By Paul Homewood
How the BBC twist the facts:
The 2021 Atlantic hurricane season has now officially ended, and it’s been the third most active on record.
Though the last month has seen little tropical storm activity, all the pre-determined names have been exhausted for the second year in a row.
There were 21 named tropical storms, including seven hurricanes, four of which were major hurricanes – where wind speeds were 111mph or greater.
This puts 2021 behind 2020 and 2015 – the first and second most active years.
Matthew Rosencrans, lead seasonal hurricane forecaster at the National Oceanic and Atmospheric Administration’s (Noaa) Climate Prediction Center in the US, said: “Climate factors, which include La Nina, above normal sea surface temperatures earlier in the season, and above average West African Monsoon rainfall were the primary contributors for this above average hurricane season.”
In fact this year was nowhere near the third most active for hurricanes. Since 1851, there have been 50 other years with as many or more than the seven recorded this year in the Atlantic.
Neither was it a particularly active season for major hurricanes. There have been 29 other years with as many or more:
It is true that this year has had the third highest count of TROPICAL STORMS, a category which includes weaker storms as well as hurricanes. But this is largely due to changes in observing practices. Nowadays every single storm is monitored by satellite, whereas in the past many crossed the ocean unobserved.
Dr Neil Frank, who was Director of the US National Hurricane Center from 1974 to 1987 goes further, maintaining that many of the storms now named would not have been in his day.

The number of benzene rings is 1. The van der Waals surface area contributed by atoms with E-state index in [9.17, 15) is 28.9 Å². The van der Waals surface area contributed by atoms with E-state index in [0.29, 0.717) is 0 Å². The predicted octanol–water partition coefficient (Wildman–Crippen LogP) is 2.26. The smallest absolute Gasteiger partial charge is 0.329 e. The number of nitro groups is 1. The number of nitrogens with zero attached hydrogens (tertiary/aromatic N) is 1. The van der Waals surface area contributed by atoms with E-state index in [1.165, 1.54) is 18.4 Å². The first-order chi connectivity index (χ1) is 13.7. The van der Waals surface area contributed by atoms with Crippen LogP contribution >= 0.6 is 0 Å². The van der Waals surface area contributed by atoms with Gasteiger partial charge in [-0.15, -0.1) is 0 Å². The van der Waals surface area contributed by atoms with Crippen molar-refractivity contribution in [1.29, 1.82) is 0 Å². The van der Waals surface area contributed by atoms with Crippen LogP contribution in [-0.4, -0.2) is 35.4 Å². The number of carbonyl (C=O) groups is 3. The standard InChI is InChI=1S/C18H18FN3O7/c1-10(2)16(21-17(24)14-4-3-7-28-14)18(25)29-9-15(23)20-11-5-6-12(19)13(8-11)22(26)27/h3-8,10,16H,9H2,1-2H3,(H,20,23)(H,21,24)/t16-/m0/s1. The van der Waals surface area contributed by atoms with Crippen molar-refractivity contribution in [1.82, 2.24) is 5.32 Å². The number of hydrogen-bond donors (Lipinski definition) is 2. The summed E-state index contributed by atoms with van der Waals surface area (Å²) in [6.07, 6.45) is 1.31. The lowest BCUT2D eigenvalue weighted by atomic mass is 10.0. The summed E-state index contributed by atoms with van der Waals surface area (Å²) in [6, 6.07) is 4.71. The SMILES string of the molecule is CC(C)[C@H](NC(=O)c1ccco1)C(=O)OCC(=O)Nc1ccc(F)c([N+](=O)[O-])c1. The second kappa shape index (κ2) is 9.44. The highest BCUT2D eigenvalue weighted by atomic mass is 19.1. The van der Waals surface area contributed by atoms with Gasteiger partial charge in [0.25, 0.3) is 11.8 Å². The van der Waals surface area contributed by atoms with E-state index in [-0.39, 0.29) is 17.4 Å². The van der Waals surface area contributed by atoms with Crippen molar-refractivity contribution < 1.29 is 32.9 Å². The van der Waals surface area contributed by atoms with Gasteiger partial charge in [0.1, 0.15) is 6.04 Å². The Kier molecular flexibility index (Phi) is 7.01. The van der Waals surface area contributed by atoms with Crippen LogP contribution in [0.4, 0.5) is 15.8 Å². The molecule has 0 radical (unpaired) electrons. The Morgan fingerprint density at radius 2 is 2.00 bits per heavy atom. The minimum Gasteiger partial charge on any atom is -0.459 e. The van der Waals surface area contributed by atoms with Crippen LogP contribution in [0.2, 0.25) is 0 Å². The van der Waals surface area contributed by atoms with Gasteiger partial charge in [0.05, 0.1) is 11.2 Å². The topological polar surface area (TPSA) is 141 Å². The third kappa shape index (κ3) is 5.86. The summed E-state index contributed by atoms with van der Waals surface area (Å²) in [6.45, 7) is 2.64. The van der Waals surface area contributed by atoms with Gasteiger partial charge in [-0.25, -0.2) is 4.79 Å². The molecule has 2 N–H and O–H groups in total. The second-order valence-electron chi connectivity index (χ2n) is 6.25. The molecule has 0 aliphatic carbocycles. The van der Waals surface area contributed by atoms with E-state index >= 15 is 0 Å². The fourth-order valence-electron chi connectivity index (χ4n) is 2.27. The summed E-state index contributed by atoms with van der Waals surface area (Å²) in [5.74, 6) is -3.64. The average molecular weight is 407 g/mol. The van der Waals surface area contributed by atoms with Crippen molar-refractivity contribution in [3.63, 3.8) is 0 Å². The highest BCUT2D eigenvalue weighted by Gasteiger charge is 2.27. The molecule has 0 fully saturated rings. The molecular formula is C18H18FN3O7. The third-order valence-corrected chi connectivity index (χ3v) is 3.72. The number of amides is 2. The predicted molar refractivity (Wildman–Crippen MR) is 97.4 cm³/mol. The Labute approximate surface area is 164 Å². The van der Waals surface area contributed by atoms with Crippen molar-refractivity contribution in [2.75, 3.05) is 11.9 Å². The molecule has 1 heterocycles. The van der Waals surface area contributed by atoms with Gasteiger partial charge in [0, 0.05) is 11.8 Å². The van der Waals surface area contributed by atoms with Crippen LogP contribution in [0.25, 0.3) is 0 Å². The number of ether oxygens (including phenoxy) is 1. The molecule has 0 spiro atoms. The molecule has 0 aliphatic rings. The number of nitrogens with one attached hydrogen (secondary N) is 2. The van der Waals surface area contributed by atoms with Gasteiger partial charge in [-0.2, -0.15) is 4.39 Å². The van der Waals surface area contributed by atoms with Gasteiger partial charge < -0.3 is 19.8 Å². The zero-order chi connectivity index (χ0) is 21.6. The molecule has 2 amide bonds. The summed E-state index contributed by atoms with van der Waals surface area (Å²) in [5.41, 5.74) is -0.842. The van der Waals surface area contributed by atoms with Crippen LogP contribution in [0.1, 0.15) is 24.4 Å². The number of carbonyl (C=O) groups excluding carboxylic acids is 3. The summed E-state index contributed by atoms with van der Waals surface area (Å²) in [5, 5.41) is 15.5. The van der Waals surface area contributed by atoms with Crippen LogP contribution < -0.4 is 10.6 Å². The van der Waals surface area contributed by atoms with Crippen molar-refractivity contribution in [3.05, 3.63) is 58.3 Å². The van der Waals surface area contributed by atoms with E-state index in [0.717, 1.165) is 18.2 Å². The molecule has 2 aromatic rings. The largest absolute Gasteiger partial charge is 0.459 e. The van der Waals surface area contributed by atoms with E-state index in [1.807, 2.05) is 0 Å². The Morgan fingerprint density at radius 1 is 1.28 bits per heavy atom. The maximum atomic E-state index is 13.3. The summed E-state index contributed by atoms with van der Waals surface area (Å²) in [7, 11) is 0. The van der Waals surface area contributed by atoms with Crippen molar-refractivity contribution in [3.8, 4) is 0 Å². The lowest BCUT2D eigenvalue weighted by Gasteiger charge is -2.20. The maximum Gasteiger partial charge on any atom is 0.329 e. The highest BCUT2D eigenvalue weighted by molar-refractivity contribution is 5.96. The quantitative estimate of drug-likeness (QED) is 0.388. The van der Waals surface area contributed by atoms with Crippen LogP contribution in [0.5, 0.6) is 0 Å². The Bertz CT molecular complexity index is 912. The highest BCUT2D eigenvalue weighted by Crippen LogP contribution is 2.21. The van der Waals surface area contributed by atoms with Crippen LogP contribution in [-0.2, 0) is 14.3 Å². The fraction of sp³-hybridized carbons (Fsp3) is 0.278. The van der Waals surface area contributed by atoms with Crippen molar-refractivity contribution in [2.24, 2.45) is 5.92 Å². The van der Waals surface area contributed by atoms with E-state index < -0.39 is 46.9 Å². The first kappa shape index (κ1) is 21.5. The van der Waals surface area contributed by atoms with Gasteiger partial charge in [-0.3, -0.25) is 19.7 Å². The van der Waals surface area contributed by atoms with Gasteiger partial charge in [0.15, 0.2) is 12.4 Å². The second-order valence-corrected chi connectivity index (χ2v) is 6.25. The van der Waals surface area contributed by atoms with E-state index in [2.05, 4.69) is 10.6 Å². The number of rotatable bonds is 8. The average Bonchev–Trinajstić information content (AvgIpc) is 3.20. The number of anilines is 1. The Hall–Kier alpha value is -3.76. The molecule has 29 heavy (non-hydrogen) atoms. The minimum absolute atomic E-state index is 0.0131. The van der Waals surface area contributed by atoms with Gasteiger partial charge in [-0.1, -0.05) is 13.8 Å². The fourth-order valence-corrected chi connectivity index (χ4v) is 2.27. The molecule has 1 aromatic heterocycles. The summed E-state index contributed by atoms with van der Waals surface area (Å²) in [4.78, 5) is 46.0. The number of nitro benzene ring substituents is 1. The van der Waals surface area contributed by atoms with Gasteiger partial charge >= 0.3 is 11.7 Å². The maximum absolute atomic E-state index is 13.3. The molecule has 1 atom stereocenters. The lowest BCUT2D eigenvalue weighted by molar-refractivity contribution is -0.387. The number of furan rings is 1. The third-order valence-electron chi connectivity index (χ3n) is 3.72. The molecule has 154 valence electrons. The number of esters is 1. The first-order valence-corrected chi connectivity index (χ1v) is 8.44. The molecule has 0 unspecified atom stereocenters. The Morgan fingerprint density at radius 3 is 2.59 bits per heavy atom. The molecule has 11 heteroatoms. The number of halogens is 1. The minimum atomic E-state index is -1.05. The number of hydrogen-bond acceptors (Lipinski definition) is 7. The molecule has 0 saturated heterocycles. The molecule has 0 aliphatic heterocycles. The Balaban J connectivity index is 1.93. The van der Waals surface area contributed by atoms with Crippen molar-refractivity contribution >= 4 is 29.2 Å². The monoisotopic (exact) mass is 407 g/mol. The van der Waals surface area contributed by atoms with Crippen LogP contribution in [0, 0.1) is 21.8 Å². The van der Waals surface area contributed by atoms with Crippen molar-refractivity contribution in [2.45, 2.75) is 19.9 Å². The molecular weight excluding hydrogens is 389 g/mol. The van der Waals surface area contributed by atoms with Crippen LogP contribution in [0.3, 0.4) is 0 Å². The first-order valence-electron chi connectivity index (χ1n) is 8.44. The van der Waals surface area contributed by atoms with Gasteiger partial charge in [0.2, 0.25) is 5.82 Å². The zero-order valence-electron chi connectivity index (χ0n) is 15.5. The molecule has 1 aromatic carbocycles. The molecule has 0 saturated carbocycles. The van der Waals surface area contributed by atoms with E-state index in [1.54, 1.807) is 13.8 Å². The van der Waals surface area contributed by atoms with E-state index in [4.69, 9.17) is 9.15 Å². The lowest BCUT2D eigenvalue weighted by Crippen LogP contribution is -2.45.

He made two particular complaints about current methods last year:
1) Many named storms are actually winter storms, not tropical storms. He states that the first six tropical storms last year would not have been counted in his time.
2) Nowadays the NHC rushes to name a storm, simply based on wind speeds. His team would have waited until the central pressure dropped to confirm that it really was a tropical storm, and not just a thunderstorm. This often explains why named storms are often so short lasting now.
Even the BBC admitted earlier this year that increasing numbers of hurricanes were due to changing observation practices and not global warming, in article written by the same Simon King!
The Atlantic hurricane season officially begins on 1 June. But over the past six years, significant storms have been forming earlier than this. So does the hurricane season need to start earlier – and is climate change to blame?
At a regional meeting of the World Meteorological Organization (WMO) this week, meteorologists and officials will be discussing a possible change to how the hurricane season is defined.
“The 2020 hurricane season was one of the most challenging in the 40-year history of [the] WMO’s Tropical Cyclone Programme,” says WMO Secretary-General Prof Petteri Taalas.
“The record number of hurricanes combined with Covid-19 to create, literally, the perfect storm.”
The hurricane season has officially started on the 1 June since the mid-1960s, when hurricane reconnaissance planes would start routine trips into the Atlantic to spot storm development.
Over the past 10 to 15 years, though, named storms have formed prior to the official start about 50% of the time.
And the way they are defined and observed has changed significantly over time.
“Many of these storms are short-lived systems that are now being identified because of better monitoring and policy changes that now name sub-tropical storms,” Dennis Feltgen, meteorologist at the US National Hurricane Center (NHC) told BBC Weather.
Is climate change playing a role?
The number of named storms has increased over the decades, but there is no real evidence this is the result of a warming world.
Dr McNoldy notes “the big shift in counts is simply that there were several inactive seasons from 1981-1990 and several active seasons from 2011-2020”.
“Once that inactive period drops out of the average, and is replaced by the active, it will increase the numbers”
The overall increase from 1961 is also likely to be due to better technology, along with observations over the Atlantic Ocean.
Since satellites came along in the 1980s, we can spot and monitor the development of tropical cyclones and name them when they meet the threshold.
We are simply able to record more.
Looks like poor Simon King must have been sent to the Harrabin Re-education Camp!
via NOT A LOT OF PEOPLE KNOW THAT
DECEMBER 4, 2021